Even if you don't go quite so apocalyptic and campaign-defining, Tanibel is still easy to slot into any forested region of your campaign world. Treat the Martoi like a fey court with a particular obsession with treachery.


The gray proctors are probably my favorite part of this one, if players haven't figured out what's going on with the veil by the time they get to the gates, I think there's potential for a truly horrible realization.

Tuesday, 27 December 2016

Project Coma


For something completely out of the blue, here are the player-side documents for v0.1 of 'Project Coma', a scribble of an RPG.

It's heavily inspired by Lacuna Part 1 by Jared Sorensen, but with an Apocalyse World-style rule set and playbooks, with a sprinkling of Amber, Night's Black Agents. Or, to put it another way, imagine if John le Carre and Kafka teamed up to rewrite Inception.

Having said all that, this document is super thin, as much an invitation for a playstorming session as anything.

Project Coma v0.1 PDF

Saturday, 10 December 2016

Which Way to the Sun?

File this under "perspective is weird". Last summer on a camping trip, we were stargazing just after sunset. I remarked howbizarrely—the lit region of the moon appeared to point above the horizon, despite the fact the sun was below the horizon.


What the heck is happening?

A recent blog post by Randall Munroe (which I can't find right now) asserted this was impossible, which made me question my memory.  I have, however, just seen precisely the same phenomenon tonight, which makes me confident it's a real thing and perspective is just plain weird.

Here's a couple of stills out of a video I shot to prove it.  Some things to notice:

1. The moon is way higher in the sky than the sun is. (The moon is perhaps 30 degrees above the horizon, the sun is setting.)

2. Nevertheless, the lit portion of the moon is the upper right quadrant.

3. Without any other markers to suggest what's going on, this is pretty weird.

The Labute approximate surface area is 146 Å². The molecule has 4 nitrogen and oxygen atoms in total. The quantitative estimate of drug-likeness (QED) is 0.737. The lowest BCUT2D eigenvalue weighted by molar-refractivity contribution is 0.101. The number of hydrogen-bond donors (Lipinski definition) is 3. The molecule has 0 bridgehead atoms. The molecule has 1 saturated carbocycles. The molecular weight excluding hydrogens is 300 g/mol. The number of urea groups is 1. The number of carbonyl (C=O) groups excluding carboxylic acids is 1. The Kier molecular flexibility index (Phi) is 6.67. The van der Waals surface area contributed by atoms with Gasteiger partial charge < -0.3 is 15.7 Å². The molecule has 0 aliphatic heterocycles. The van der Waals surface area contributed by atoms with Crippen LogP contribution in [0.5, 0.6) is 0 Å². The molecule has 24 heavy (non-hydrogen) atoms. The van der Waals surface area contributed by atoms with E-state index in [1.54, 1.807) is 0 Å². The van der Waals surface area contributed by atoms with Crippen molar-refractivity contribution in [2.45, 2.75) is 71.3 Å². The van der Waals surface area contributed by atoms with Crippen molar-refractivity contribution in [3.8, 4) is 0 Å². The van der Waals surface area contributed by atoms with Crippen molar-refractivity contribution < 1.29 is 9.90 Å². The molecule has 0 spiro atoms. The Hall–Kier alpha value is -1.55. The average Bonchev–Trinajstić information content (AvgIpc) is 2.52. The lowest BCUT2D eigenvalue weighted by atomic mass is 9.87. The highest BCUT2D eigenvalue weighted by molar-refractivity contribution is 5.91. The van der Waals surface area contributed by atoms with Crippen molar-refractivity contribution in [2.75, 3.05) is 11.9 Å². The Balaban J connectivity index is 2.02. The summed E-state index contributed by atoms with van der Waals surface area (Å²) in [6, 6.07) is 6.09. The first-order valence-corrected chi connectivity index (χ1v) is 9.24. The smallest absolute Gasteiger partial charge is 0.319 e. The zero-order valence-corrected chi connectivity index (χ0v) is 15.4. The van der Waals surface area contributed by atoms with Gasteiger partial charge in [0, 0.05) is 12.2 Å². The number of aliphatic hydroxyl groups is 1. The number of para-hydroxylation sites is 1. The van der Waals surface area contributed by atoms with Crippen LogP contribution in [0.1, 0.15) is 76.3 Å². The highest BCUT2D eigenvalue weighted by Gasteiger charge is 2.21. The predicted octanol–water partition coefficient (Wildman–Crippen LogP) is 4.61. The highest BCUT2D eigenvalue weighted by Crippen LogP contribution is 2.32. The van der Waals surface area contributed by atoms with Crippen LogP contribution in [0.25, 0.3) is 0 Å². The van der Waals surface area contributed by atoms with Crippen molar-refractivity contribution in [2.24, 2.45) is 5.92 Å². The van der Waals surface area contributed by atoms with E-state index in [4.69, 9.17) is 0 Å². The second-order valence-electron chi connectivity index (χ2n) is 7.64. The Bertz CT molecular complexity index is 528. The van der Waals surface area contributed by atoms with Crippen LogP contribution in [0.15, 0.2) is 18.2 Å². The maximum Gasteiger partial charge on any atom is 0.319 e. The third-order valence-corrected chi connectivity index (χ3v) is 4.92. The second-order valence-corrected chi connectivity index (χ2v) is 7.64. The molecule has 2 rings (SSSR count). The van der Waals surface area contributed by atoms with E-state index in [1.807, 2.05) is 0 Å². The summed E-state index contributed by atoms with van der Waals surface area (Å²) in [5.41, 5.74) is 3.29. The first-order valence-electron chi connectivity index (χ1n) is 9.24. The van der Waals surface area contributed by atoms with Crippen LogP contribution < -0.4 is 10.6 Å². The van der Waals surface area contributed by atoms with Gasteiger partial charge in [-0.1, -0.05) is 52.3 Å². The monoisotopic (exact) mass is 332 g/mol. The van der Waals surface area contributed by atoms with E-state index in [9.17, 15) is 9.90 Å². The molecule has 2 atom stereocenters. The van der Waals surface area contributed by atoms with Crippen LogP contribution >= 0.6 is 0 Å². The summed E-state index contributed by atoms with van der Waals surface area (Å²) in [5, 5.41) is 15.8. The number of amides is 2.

Fortunately, there are some other markers I didn't realize until I was annotating the photographs: the horizontal lines on the long hardware store that appears in both images.

In the first picture, the roof lines appear to go "up" to the west, in the direction of the sun, but in the second picture, they go back down again. In fact, the horizontal roof line in the first image makes it clear that it's not really the "upper" portion of the moon that's lit at all: the line to the sun is straight south, following the roof line. It's just that in that linear perspective, horizontal lines which are above you appear to go "up" as you get to the edge of your field of view.

Since we're "below" the moon (at least from my Earthen reference point) we can see the partially unlit 'bottom' of the moon and none of its partially unlit "top".

The root error in thinking this scenario is possible is assuming that these lines are straight. You'd actually need a fish-eye lens to see both at the same time, which would force "straight" lines to be curved:


Thursday, 1 December 2016

The Call of the Light

As some of the others have done, this adventure started out as a stubborn visual I couldn't get out of my mind: a massive heap of automaton parts under the baleful light of a lamppost.


What brought them there? Why, the call of the light.


As always, thanks to my generous patrons, the art and text for this month's adventures are free for non-commercial use under the CC-BY-NC creative commons license. Enjoy!

Thursday, 24 November 2016

Isometric Dungeon Tutorial #3 - Village Well

Short little post today to point people to a third isometric drawing tutorial, this time a village well.

After a long dry spell of suffering with OS-basis video editing, I'm back to using a real editor, so I can make the whole thing go by much faster, while still stopping to call out a few things I've breezed by in the past, notably freehand circles.